Sophie Halaby in Jerusalem: An Artist’s Life by Laura Schor

$ 30.00 $ 34.95

A pioneer among Palestinian artists, Sophie Halaby was the first Arab woman to study art in Paris, subsequently living independently as a professional painter in Jerusalem throughout her life. She was born in 1906 in Kiev to a Russian mother and a Christian Arab father. Her family fled to Jerusalem in 1917 in the wake of the Russian Revolution. Her life was marked by violence and war, including the Arab Revolt from 1936 to 1939, the Nakba in 1948, and the Six-Day War in 1967. In response, Halaby drew a series of political cartoons criticizing British rule and Zionist goals; later in life, she followed the work of younger artists who supported the Palestine liberation movement. However, the political turmoil of her times is largely not depicted in her art. Instead, her work is a tribute to the enduring beauty of the landscape and flora of Jerusalem, often sketched in pen and ink or red and black chalk, and painted with egg tempera, oils, and watercolors. Schor’s compelling biography shines new light on this little-known artist and enriches our understanding of modern Palestinian history.


“Schor’s biographical study of Halaby is the first book on an Arab woman painter of the latter’s generation. Her vigilant and painstaking research conducted over the years brings the pioneering artist from Jerusalem back to life. As the historian leads her reader through a minefield of explosive depths crammed with culprits and victims, she forges a way beyond religious or nationalist blinders to reveal the sheer humanity of the artist. In the process, the reader learns what a creative woman experienced during a tragic period in her country’s history and how she never ceased striving to capture in her painting what has been eternally beautiful in the city of her forefathers.” Kamal Boullata, author of Palestinian Art From 1850 to the Present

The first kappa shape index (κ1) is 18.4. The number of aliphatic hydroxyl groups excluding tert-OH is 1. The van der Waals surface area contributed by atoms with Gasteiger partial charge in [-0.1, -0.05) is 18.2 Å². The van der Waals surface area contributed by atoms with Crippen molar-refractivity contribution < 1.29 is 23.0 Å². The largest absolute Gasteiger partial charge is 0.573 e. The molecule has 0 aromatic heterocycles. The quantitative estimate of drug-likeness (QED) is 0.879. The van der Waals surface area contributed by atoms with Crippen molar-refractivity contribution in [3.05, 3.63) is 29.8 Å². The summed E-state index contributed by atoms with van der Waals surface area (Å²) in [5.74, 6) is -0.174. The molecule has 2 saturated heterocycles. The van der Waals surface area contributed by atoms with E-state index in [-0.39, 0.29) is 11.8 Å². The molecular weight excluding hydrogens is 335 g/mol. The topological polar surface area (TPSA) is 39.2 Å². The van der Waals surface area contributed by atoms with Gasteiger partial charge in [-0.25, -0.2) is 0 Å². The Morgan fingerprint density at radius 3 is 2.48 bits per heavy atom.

A rich, nuanced, and sensitive treatment of this brilliant but often neglected painter. The work is especially valuable for its investigation of Halaby’s formative years as a Russo-Palestinian artist growing up in Kiev and Mandate Palestine.Salim Tamari, professor of sociology, Birzeit University, and research associate, Institute for Palestine Studies
Schor’s skillful and painterly approach to Sophie Halaby’s life, work and city gives insight into the remarkable character of a Arab-Russian woman . . . and into her cosmopolitan city of Jerusalem, sketching for us memories of a place that we can barely perceive through the dismal haze of the Israeli-Arab conflict. Like Sophie Halaby’s paintings and work, Schor’s book outlines the wispy contours of a world full of potential where the salons of Paris were just a steamer ticket away for an aspiring Arab woman artist, but one that is constricted by war, colonialism, nationalism, and expropriation over the course of the twentieth century.
Leila Hudson, associate professor, University of Arizona
Year: 2019

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